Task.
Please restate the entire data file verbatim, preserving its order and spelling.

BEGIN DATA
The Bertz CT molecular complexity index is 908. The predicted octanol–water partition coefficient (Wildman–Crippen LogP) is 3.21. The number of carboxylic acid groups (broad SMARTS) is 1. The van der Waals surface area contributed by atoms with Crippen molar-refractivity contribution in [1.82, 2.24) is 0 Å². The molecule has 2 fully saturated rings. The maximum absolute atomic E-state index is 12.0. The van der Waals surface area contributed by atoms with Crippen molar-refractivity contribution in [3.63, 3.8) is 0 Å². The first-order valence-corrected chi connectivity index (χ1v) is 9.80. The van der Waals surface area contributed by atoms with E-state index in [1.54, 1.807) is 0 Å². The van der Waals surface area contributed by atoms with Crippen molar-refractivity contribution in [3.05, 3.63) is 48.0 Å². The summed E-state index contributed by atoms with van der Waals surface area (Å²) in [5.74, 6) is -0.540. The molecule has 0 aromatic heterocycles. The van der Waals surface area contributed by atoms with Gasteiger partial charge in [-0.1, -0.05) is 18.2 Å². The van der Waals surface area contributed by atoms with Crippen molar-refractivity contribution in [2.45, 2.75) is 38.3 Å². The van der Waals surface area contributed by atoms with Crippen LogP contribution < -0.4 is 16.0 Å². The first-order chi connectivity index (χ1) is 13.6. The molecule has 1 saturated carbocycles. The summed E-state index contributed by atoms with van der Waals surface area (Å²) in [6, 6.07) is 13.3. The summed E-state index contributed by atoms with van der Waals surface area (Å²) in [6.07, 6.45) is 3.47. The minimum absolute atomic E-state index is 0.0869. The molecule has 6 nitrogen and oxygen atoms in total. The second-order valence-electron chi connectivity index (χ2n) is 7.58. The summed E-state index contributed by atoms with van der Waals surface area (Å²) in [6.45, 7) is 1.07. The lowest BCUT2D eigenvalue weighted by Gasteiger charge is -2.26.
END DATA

The Bertz CT molecular complexity index is 908. The predicted octanol–water partition coefficient (Wildman–Crippen LogP) is 3.21. The number of carboxylic acid groups (broad SMARTS) is 1. The van der Waals surface area contributed by atoms with Crippen molar-refractivity contribution in [1.82, 2.24) is 0 Å². The molecule has 2 fully saturated rings. The maximum absolute atomic E-state index is 12.0. The van der Waals surface area contributed by atoms with Crippen molar-refractivity contribution in [3.63, 3.8) is 0 Å². The first-order valence-corrected chi connectivity index (χ1v) is 9.80. The van der Waals surface area contributed by atoms with E-state index in [1.54, 1.807) is 0 Å². The van der Waals surface area contributed by atoms with Crippen molar-refractivity contribution in [3.05, 3.63) is 48.0 Å². The summed E-state index contributed by atoms with van der Waals surface area (Å²) in [5.74, 6) is -0.540. The molecule has 0 aromatic heterocycles. The van der Waals surface area contributed by atoms with Gasteiger partial charge in [-0.1, -0.05) is 18.2 Å². The van der Waals surface area contributed by atoms with Crippen molar-refractivity contribution in [2.45, 2.75) is 38.3 Å². The van der Waals surface area contributed by atoms with Crippen LogP contribution < -0.4 is 16.0 Å². The first-order chi connectivity index (χ1) is 13.6. The molecule has 1 saturated carbocycles. The summed E-state index contributed by atoms with van der Waals surface area (Å²) in [6, 6.07) is 13.3. The summed E-state index contributed by atoms with van der Waals surface area (Å²) in [6.07, 6.45) is 3.47. The minimum absolute atomic E-state index is 0.0869. The molecule has 6 nitrogen and oxygen atoms in total. The second-order valence-electron chi connectivity index (χ2n) is 7.58. The summed E-state index contributed by atoms with van der Waals surface area (Å²) in [6.45, 7) is 1.07. The lowest BCUT2D eigenvalue weighted by Gasteiger charge is -2.26.